Welcome to Teeing Off, where Devil Ball editor Jay Busbee and head writer Jonathan Wall take a day's topic and smack it all over the course. Suggest a future topic by writing email@example.com, or hit us on Twitter at @jaybusbee and @jonathanrwall. Today, we discuss whether the just-ended U.S. Open is a classic, or just another really good tournament.
Busbee: So the US Open is done, and a guy nobody, not even Webb Simpson himself, envisioned winning is the winner. So, here we are at the end of another major. Now, every major is by definition an important tournament, but does that make it a GOOD tournament? My question to you this week, sir: was the 112th US Open any good? Will we remember this tournament even five years from now?
Wall: I think it depends on how you define a "good" major championship. Plenty will say the casual sports fan doesn't know Webb Simpson and therefore the tournament suffered by not having a big name lift the trophy. In my opinion, that couldn't be further from the truth. Look, the only thing that matters at a major is the finish -- and that was one of the best we've seen in some time. You had Simpson getting up-and-down on 18 for par, and then having to watch as Jim Furyk and Graeme McDowell tried to make birdie to force a playoff. There were plenty of other names in contention for much of the day, including Michael Thompson, Padriag Harrington, Ernie Els, and John Peterson. If you couldn't get into the drama that was unfolding on the back-nine, well, I don't know what to tell you. That was a darn good finish.
Busbee: Two things, to my mind, keep it from being a classic. First, the star power. It's inescapable. Big moments demand big players. And while you can have a (relative) unknown craft a classic (think Larry Mize chipping in for the win at Augusta), it's far more likely that you get the classics from the biggest names. (Now, if Webb Simpson goes on to win 10 majors, this narrative changes.) Also, the fact that the event was lost, not won, on 18 deflates it a touch, in my eyes. You want to see the winner going insane on the green, not gently embracing his wife on an awkward tape delay.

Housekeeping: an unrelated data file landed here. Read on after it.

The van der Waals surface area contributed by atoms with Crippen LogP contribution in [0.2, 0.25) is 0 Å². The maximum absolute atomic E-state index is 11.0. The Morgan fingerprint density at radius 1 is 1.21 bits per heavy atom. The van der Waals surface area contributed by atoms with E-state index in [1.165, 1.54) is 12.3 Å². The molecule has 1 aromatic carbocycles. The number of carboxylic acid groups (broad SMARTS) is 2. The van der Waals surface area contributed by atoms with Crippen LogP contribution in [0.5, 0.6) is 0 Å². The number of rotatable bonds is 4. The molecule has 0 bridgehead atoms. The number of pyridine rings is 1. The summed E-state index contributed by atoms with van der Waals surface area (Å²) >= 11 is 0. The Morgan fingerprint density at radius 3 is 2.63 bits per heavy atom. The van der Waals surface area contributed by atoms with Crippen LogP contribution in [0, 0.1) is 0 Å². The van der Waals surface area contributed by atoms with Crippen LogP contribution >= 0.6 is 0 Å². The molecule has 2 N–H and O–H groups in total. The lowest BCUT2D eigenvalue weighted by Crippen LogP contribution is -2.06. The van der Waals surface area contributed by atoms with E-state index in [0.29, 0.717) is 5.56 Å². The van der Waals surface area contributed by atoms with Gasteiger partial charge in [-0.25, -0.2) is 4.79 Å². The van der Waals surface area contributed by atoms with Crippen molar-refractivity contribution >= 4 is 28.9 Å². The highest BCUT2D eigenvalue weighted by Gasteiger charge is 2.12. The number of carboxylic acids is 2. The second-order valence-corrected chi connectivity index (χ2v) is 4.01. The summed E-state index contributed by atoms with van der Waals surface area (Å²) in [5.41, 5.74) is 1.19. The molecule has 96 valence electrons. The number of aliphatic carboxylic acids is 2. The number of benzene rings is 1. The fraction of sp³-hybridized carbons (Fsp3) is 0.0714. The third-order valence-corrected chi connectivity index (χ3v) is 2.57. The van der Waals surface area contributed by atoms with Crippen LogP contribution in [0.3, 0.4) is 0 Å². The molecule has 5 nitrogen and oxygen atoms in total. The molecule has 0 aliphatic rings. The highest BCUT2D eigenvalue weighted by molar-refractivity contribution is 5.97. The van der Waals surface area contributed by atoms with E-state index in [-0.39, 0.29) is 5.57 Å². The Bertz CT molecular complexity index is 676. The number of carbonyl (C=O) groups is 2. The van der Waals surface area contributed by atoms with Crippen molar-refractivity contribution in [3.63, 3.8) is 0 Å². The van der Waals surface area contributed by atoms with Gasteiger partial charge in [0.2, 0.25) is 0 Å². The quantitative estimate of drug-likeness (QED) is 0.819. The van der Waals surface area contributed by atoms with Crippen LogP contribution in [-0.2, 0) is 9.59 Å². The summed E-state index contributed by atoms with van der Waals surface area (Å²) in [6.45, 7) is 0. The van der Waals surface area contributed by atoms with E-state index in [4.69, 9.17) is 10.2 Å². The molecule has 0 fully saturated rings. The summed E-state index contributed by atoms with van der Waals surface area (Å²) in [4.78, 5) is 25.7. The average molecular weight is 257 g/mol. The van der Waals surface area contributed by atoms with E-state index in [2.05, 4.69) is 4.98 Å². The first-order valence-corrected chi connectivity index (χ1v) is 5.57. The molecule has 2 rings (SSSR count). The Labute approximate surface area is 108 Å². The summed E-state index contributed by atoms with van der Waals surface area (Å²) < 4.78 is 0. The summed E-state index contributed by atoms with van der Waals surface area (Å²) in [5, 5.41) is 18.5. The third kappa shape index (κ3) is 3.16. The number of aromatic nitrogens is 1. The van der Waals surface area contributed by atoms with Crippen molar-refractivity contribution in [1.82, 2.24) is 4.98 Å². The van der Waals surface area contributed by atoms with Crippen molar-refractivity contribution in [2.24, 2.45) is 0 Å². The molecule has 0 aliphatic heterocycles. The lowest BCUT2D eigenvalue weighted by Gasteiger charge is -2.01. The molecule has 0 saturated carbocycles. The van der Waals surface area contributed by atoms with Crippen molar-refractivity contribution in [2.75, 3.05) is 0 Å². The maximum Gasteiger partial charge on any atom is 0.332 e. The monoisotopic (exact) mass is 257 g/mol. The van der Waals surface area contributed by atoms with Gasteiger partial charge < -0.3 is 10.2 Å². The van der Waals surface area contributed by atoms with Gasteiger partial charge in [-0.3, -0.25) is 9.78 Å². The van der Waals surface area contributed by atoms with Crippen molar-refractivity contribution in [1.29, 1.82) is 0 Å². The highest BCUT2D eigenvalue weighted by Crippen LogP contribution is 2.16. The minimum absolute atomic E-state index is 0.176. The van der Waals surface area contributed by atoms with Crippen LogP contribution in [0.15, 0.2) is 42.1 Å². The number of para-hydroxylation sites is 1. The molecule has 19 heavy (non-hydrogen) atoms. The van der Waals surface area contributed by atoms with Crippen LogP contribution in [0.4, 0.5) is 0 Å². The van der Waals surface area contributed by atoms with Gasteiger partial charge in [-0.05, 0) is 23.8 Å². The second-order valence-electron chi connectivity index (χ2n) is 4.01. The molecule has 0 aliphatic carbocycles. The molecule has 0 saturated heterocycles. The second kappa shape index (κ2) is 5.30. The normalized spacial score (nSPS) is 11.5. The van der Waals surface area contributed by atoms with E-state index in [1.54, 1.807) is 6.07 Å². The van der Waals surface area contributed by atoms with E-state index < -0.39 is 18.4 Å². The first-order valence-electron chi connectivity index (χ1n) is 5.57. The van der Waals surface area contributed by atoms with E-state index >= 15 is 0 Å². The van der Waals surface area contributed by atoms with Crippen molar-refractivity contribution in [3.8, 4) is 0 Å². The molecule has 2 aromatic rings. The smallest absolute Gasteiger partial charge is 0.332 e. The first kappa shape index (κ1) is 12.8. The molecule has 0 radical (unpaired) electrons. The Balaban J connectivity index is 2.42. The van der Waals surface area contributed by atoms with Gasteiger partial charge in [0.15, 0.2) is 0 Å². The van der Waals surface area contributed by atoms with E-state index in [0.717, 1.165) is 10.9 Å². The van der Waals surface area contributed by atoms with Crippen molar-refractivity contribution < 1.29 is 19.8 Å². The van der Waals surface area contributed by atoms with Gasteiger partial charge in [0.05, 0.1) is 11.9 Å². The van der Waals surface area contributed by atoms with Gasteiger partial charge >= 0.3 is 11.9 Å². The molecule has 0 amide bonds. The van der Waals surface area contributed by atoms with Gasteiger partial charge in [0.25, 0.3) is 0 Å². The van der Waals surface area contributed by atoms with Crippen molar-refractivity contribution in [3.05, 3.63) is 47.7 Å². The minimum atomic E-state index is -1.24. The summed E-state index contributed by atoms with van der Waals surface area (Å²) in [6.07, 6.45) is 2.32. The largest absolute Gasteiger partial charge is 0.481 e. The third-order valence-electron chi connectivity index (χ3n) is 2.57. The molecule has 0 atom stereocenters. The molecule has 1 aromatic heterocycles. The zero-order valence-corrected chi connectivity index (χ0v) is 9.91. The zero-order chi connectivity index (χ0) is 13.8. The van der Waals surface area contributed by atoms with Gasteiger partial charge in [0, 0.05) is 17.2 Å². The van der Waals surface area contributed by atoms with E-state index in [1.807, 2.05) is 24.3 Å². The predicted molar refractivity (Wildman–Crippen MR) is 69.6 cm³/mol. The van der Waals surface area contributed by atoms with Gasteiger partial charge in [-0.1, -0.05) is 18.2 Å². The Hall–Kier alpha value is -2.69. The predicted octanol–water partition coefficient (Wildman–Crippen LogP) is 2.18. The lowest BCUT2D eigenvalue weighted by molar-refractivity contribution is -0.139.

Still, you could feel the drama ratcheting up as every minute passed. What were your thoughts, being on the ground at Olympic?
Wall: You could definitely feel the pressure starting to increase on the back-nine. Sitting in the media center as the tournament was starting to unfold, I think a lot of us were just waiting for someone to grab a lead and hold on, but it seemed like every couple of minutes someone would drop a shot and the leader board would change again. That's what you want if you're a fan; but from a golf scribe's perspective, that's the last thing you want -- especially if you happen to be on deadline and don't have a clue who's going to come out on top. Regardless, it's always fun to be on-site at a major championship. There's a buzz in the air that can only be felt when you're that close to the action.
As far as Olympic Club is concerned, I walked away from the course believing that it's one of the best U.S. Open venues around. I've watched the 1998 U.S. Open highlights and had an idea of what to expect, but I was still amazed at how hilly the course was in person. You can burn some serious calories walking that course! The fairways were also about 12-20 yards wide, which looks crazy on television. But when you see how narrow it in person, it really makes you appreciate the grind these guys go through for a whole week. Plus, the temperature never got above 75 degrees the entire week. It really is a special golf course.
Busbee: Yep, that's an excellent point. Aside from the potential tee-at-16 issue, we didn't hear anything serious about problems at Olympic, which is a pretty solid endorsement of the course setup. I agree, Olympic absolutely earned itself another Open. The next undesignated year is 2020 (right after 2019, another Pebble Beach return), and while that might be a bit too soon, I could definitely see the course back in the rotation in around another decade or so.
Webb Simpson will be in the prime of his career ... and Beau Hossel won't even be 30.
All right, your thoughts. Was this a classic US Open?